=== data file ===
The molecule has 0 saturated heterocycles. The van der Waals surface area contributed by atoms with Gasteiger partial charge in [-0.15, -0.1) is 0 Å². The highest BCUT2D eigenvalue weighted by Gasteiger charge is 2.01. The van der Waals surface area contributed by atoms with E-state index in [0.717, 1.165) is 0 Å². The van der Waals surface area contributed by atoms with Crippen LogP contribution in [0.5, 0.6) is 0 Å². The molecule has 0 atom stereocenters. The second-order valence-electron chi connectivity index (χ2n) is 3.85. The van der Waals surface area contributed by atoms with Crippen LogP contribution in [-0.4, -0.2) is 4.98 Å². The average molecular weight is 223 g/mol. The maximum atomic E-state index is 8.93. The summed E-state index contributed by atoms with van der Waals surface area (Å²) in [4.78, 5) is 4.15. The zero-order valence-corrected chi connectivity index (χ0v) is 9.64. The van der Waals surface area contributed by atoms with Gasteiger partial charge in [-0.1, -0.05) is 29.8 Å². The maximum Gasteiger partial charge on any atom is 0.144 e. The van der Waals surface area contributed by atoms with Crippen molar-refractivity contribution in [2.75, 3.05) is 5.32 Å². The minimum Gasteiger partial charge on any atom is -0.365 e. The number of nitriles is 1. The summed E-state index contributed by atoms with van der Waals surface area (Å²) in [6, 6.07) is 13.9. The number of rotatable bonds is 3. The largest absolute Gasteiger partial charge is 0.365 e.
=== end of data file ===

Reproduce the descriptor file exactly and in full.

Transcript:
The molecule has 0 saturated heterocycles. The van der Waals surface area contributed by atoms with Gasteiger partial charge in [-0.15, -0.1) is 0 Å². The highest BCUT2D eigenvalue weighted by Gasteiger charge is 2.01. The van der Waals surface area contributed by atoms with E-state index in [0.717, 1.165) is 0 Å². The van der Waals surface area contributed by atoms with Crippen LogP contribution in [0.5, 0.6) is 0 Å². The molecule has 0 atom stereocenters. The second-order valence-electron chi connectivity index (χ2n) is 3.85. The van der Waals surface area contributed by atoms with Crippen LogP contribution in [-0.4, -0.2) is 4.98 Å². The average molecular weight is 223 g/mol. The maximum atomic E-state index is 8.93. The summed E-state index contributed by atoms with van der Waals surface area (Å²) in [4.78, 5) is 4.15. The zero-order valence-corrected chi connectivity index (χ0v) is 9.64. The van der Waals surface area contributed by atoms with Gasteiger partial charge in [-0.1, -0.05) is 29.8 Å². The maximum Gasteiger partial charge on any atom is 0.144 e. The van der Waals surface area contributed by atoms with Crippen molar-refractivity contribution in [2.75, 3.05) is 5.32 Å². The minimum Gasteiger partial charge on any atom is -0.365 e. The number of nitriles is 1. The summed E-state index contributed by atoms with van der Waals surface area (Å²) in [6, 6.07) is 13.9. The number of rotatable bonds is 3. The largest absolute Gasteiger partial charge is 0.365 e.